Demand that U.S. government pressure Greece to free their boat and captain, and allow boat to sail to Gaza
Top, L-R: Nic Abramson, Ken Mayers, Medea Benjamin, Kathy Kelly,
Bottom, L-R: Ray McGovern, Kit Kitteridge, Carol Murry, Paki Wieland
Members of the U.S. Boat to Gaza have begun an open-ended fast calling on the U.S. government to defend our right to sail out of Greece. The fast has begun in front of the U.S. Embassy at 91 Vasilisis Sophias Avenue in Athens. Fasters delivered an urgent letter to the Embassy and plan to sleep overnight outside the Embassy gates.
Passengers and U.S. boat organizers participating in the fast are: Medea Benjamin, Ken Mayers, Paki Wieland, Kathy Kelly, Ray McGovern, Helaine Meisler, Nic Abramson, and Carol Murry.
Passenger Kathy Kelly said, “We call on officials at the U.S. Embassy in Athens to publicly acknowledge our right to sail and to call on the Greek government to free our ship and its captain immediately.”
There will also be a march in support of the flotilla beginning at 7 pm organized by Greek activists who have been protesting the government’s austerity measures in Syntagma Square. The march will include a demand on the Greek government to let all of the boats in the Freedom Flotilla 2 sail to Gaza and to free the captain of the U.S. ship, who has been held in jail.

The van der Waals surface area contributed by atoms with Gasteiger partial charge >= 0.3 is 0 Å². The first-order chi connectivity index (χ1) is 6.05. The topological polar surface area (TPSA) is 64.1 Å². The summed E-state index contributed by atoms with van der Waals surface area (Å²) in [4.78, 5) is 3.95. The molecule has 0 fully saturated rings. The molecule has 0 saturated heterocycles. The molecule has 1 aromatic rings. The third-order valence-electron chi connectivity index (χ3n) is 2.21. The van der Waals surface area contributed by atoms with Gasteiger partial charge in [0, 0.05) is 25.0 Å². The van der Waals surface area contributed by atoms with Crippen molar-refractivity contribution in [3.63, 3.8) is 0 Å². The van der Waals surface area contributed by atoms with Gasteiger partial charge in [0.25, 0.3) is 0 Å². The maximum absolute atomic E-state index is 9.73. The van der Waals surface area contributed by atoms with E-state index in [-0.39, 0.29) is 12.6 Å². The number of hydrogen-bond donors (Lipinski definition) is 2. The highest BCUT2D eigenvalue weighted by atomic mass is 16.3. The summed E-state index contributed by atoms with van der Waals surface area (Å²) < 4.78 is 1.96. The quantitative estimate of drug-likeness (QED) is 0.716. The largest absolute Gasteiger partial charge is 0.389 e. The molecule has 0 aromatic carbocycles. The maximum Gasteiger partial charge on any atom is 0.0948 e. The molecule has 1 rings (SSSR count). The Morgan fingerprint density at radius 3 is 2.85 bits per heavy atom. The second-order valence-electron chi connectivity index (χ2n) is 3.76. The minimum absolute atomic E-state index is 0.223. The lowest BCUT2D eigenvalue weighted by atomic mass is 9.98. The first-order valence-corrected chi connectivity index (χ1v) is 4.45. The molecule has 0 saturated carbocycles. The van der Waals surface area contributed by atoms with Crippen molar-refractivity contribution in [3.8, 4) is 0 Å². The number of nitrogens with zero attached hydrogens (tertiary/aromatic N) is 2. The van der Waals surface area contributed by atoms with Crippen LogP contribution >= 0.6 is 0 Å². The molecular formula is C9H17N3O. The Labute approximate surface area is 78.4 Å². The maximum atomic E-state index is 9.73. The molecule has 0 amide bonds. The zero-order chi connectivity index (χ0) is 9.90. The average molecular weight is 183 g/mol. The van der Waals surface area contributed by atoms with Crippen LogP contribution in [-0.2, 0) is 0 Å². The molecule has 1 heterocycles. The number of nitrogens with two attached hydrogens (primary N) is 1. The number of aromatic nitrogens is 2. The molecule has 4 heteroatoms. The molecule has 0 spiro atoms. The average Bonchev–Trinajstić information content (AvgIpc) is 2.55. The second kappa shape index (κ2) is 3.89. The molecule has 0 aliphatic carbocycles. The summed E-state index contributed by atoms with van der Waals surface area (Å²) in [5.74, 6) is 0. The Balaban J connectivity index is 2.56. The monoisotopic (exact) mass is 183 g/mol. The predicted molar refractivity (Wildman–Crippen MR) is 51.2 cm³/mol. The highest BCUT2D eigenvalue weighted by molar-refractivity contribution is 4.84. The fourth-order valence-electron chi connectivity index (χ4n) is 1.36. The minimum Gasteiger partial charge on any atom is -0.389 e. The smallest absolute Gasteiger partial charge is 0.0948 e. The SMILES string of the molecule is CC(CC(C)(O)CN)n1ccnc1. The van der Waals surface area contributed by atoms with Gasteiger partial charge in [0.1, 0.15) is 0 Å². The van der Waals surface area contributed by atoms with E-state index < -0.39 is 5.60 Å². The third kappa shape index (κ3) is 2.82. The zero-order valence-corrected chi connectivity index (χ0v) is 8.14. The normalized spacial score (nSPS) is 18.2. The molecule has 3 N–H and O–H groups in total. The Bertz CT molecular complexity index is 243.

The departure of the U.S. Boat to Gaza – The Audacity of Hope – was first delayed by a complaint filed by the Israel Law Center and shown to be frivolous. Greek authorities then inspected the boat but, until the boat set sail five days later, the results of that inspection has not been shared with the captain and his crew.
The Greek Coast Guard stopped The Audacity of Hope some 20 minutes after it had left the dock on Friday, July 1. The Coast Guard ordered the captain to stop the ship, which he did. Commandos with drawn rifles ordered the ship to return. It is now impounded at a military dock in Athens and the captain has been arrested.
Over the past two weeks, two boats of the international flotilla to Gaza have been sabotaged while docked at Greek ports. The potential danger to the U.S. boat was obvious to the captain, the crew and the passengers: there was a clear possibility that the U.S. boat would be sabotaged next.
Greek consular officials in the United States, when besieged with calls by angry Americans, told callers that they should direct their protest to U.S. officials because they were ultimately responsible. “We know that the U.S. government has been supporting Israel’s underhanded efforts to thwart the flotilla, and has been pressuring the Greek government to stop us. This is a disgrace,” said passenger/faster Medea Benjamin. “On July 4, it’s time for our government to declare independence from Israel and start supporting its own citizens.”
We note that on June 24, passengers on the U.S. Boat to Gaza visited the Consul General in Athens, Deputy Consul General Kate Brandeis agreed that the U.S. Boat “had a right to sail to Gaza.”
Ms. Brandeis assured the passengers that the consulate was there to assist U.S. citizens that run into difficulty while in Greece. To date, we have received no assistance from the U.S. Embassy and the captain of our boat, a U.S. citizen, remains in jail and has yet to be visited by anyone from the U.S. Embassy.
Athens: Donna Nevel (30) 694-266-3852, Medea Benjamin (30) 698-404-7912
NY: Leslie Cagan 845- 688-5646
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